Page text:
The Benefits of Composting

What are the Benefits of Composting?
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Are you thinking about doing some composting? You may be wondering about the benefits of composting, whether or not it’s worth it, or even what it is, exactly.

Well, we’ve got all the dirt on composting for you. It’s fun and easy, great for the environment, fantastic for gardens, and worth it. But let’s not get ahead of ourselves…

First of all, what is composting?

What Is Composting?

In its most essential form, composting is an active natural process by which food, yard waste, and other organic materials get broken down. The resulting nutrient-rich material is called, you guessed it: compost.

At home, it’s simply a practice of redirecting organic materials away from your garbage to set aside for composting. A compost pile consists of three basic inputs:

  • nitrogen-rich “greens” (like grass clippings or kitchen scraps)
  • carbon-rich “browns” (like leaves, branches, or straw)
  • and water

When combined and tended to, this environment creates aerobic bacteria and heat. Ultimately this will convert the pile into usable compost.

Don’t have a yard? An ever-increasing number of cities are offering compost and yard waste pickup on a regular basis.

Benefits of Composting

What are the Benefits of Composting? Planting a Tree
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Great, so what are the benefits of composting?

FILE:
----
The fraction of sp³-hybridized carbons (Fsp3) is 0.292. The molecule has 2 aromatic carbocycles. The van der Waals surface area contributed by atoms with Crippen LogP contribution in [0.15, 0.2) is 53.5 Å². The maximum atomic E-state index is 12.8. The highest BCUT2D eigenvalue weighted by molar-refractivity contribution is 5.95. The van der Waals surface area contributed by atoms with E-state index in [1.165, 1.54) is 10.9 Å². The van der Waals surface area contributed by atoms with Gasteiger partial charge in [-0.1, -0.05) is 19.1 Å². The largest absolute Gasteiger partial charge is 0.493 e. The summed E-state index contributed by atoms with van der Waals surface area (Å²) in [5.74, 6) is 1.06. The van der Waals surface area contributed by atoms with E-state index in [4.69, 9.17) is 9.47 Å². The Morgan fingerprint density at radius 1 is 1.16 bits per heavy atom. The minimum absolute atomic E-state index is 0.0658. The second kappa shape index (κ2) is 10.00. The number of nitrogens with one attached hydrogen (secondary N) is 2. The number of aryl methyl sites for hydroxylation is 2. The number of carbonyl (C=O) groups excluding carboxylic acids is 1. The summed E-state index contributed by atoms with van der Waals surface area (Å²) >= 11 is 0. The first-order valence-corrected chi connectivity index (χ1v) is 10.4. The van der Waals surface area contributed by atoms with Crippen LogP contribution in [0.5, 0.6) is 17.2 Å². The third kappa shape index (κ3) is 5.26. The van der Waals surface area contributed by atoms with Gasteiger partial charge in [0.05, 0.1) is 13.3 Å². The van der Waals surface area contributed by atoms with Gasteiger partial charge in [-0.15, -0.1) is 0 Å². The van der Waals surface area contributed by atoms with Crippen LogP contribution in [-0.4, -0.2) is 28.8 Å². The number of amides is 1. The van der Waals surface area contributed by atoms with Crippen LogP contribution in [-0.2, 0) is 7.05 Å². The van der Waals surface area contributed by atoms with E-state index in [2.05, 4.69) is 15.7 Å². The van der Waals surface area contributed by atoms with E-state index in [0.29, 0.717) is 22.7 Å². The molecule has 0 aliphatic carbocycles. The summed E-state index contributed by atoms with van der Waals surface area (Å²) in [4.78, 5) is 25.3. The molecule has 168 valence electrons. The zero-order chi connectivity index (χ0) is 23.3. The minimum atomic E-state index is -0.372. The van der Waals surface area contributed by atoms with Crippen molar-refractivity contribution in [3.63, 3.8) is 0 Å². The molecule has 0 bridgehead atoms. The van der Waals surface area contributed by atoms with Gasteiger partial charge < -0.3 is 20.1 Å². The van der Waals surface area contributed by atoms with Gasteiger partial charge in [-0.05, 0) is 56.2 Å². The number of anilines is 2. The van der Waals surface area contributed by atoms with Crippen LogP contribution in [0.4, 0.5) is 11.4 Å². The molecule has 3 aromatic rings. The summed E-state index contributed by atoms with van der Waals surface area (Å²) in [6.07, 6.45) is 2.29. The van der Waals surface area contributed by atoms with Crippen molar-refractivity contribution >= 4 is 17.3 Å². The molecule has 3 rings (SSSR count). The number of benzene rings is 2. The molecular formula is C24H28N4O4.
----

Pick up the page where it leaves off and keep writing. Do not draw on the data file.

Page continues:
Here are our top 4:

1

Composting Benefits the Planet

Composting is genuinely one of the most effective ways to reduce your carbon footprint. The following are just some of the extensive environmental benefits of composting.

Composting Reduces Waste and Improves Air Quality

First and foremost, composting significantly cuts down on waste. By some measures, nearly half of what we throw away could go into compost instead. That’s huge! Diverting that amount of waste is crucial because landfills are pretty much an ecological nightmare. Garbage incineration is just as bad. Composting, meanwhile, decomposes and breaks down waste aerobically, returning it to the earth, instead of letting it sit on top and release contaminants indefinitely.

Composting Reduces Dependence on Fossil Fuels

And it prevents greenhouse gasses from entering the atmosphere.

Transporting garbage to landfills is incredibly resource-intensive. And once trash reaches a landfill, it releases massive amounts of methane and other harmful greenhouse gasses into the atmosphere. Burning garbage is also devastating, producing toxic ash and tons of carbon dioxide that directly contributes to climate change. Composting does just the opposite, actually sequestering carbon. It requires no transportation and leaves behind nothing but nutrients.

Composting Increases Biodiversity

Healthy soil doesn’t need added chemicals to grow food and flowers. By composting, you’re not only benefiting the soil; you’re helping to lessen the production, transportation, and use of harmful pesticides and fertilizers. And since composting requires no harmful chemical inputs, you’ll attract a diversity of beneficial insects like bees, and avoid harming birds or other creatures.